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Daily Israel Report

Arab Spring: Egypt Suspends Police Officers

In wake of new protests, Egypt's Prime Minister orders suspension of police officers accused of killing demonstrators during the revolution.
By Elad Benari
First Publish: 7/11/2011, 3:36 AM / Last Update: 7/11/2011, 4:41 AM

Egypt has suspended all police officers who are accused of killing demonstrators during the revolution which led to the ousting of former President Hosni Mubarak in February, The New York Times reported Saturday.

According to the report, Egyptian Prime Minister Essam Sharaf made the announcement during a live address on state television. Sharaf said he issued the new instructions to dismiss police officers accused of killing demonstrators “as a matter of urgency to the minister of interior.”

A spokesman from the Interior Ministry’s office confirmed that the order had indeed been given, saying, “The suspension process will begin on Thursday.”

The move was likely made in order to appease Egyptian protesters, after Cairo’s Tahrir Square once again became the scene of protests in recent weeks.

More than 1,000 people were injured in the latest wave of protests, after police fired tear gas canisters at rioters who were protesting the slow prosecution of police officers who participated in Mubarak’s brutal crackdown.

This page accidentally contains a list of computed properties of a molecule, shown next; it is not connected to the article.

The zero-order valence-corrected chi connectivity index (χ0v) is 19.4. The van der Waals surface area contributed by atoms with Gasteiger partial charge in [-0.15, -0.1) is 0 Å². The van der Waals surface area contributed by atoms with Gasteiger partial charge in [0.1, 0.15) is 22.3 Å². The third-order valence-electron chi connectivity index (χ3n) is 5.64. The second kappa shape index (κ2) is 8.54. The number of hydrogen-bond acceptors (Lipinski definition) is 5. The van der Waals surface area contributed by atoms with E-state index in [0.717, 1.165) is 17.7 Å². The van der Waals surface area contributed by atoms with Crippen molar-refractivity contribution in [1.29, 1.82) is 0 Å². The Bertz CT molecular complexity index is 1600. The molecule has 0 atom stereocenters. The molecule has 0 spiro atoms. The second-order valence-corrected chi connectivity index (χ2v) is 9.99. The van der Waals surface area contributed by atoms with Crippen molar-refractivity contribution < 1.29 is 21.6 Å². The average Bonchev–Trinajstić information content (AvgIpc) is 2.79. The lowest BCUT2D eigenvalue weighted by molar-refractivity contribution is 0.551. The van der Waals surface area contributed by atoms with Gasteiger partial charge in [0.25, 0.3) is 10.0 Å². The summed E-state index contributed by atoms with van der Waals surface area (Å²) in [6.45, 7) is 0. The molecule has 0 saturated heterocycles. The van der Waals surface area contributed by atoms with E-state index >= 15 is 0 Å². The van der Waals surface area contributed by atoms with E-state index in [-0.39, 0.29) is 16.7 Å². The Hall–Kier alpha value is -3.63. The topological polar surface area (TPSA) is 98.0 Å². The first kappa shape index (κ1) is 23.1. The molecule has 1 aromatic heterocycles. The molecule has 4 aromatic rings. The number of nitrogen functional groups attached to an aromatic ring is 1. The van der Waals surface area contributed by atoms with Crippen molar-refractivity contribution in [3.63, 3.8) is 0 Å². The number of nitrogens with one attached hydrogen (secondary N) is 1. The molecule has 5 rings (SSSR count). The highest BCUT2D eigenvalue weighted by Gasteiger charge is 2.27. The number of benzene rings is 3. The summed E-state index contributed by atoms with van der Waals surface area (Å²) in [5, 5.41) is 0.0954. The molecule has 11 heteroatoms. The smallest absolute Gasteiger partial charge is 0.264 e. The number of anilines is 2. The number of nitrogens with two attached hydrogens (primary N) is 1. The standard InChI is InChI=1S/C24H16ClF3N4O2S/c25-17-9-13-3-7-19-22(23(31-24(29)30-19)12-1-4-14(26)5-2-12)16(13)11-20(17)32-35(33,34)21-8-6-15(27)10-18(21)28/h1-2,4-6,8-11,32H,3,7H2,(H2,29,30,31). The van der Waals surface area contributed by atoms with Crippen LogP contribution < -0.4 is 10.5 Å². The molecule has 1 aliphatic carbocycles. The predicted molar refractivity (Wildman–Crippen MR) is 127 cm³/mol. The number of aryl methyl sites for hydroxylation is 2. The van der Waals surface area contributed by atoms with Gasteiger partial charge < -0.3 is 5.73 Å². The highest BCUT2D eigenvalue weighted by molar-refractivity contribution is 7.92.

Last week, hundreds of Egyptians rioted in a Cairo courtroom after a judge freed ten of those police officers.

The Times reported that Sharaf had vowed to put the protesters’ demands into action, saying he issued instructions to Egypt’s general prosecutor to create a committee for speeding up prosecutions and overseeing the judicial system.

Meanwhile, said the report, demonstrators were unimpressed by Sharaf’s attempt to appease their demands.

“Sharaf used very vague language,” Raouf Ismail, a computer engineer, was quoted by The Times as saying. “It reminded us of the speeches Mubarak would give when he was trying to hold on to power.”

“The ruling military council have taken us for a ride,” added Marwa Hussein. “Almost six months later we have realized no revolution took place.”

Their comments were echoed by the thousand protesters who blocked a main road to the Suez Canal and Tawfiqport after Sharaf’s speech. They threatened to block the entrance of the canal if no real concessions were made by Sunday.